I think that some liberals, like Chait, are almost as afraid of the power of the word "racist" as the Conservatives are. Conservatives hate it because its powerful and associated with America's longest war (the 400 years that non white people have struggled to gain equal rights) and because it was such a powerful motivator of the Civil Rights and Religious discourse around equality. But some liberals seem to hate it because it cuts them out of the discussion--it shifts the moral ground towards non white people (victims of racism) and makes it harder to have conversations about politics that are cerebral and are "above" this kind of ugly talk.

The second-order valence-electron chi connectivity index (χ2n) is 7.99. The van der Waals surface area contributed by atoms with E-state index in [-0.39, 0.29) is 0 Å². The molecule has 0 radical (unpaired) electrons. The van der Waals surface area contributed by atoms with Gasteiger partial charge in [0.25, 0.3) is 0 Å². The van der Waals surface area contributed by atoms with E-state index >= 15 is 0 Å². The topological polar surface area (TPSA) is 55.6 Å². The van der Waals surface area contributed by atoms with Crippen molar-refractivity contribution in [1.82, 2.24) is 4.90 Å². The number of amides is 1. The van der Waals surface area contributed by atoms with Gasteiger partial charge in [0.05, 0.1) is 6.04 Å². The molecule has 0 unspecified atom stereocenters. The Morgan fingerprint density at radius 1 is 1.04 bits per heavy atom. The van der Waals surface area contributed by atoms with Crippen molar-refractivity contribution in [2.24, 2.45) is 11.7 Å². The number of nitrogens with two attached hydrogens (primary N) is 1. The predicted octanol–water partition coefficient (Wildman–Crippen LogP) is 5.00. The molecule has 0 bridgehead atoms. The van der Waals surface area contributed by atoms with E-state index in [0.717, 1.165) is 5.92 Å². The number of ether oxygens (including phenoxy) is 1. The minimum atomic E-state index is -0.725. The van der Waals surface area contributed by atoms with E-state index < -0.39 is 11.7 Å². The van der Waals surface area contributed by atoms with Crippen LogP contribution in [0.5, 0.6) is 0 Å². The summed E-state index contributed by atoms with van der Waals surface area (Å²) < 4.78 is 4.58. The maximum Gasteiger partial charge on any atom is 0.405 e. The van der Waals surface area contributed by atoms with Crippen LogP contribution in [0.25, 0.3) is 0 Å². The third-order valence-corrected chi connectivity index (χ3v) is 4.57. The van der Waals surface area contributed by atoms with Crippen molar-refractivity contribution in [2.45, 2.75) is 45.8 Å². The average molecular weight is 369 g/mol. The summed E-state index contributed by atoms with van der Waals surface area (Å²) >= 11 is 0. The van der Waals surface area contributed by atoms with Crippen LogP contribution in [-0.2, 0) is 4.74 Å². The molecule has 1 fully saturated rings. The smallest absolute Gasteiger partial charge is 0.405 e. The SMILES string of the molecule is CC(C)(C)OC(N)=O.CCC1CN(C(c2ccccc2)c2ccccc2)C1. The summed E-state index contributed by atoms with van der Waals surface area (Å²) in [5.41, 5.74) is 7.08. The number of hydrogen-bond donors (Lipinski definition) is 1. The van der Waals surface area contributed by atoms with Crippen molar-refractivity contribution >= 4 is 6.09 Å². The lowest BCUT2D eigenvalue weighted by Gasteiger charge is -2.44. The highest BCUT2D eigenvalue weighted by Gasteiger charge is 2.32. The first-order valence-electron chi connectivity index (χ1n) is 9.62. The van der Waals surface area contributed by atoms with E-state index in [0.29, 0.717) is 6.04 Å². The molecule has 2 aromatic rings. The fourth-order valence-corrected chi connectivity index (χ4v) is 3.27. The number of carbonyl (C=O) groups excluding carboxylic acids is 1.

There can be no doubt that much of the attacks on Obama are out and out based on racism--the iconography and the language tells us that. And I agree with Y that much of the antipathy towards Clinton was racialized precisely in the way it was also sexualized and in the way it was classed. His "poor white trash" shtick was simultaneously a way of representing him as black. His sexuality and his appetites were both identified with the 60's and with blackness. So to deny what is obvious you have to figure that Chait and other liberals are getting something out of the denial.

aimai said...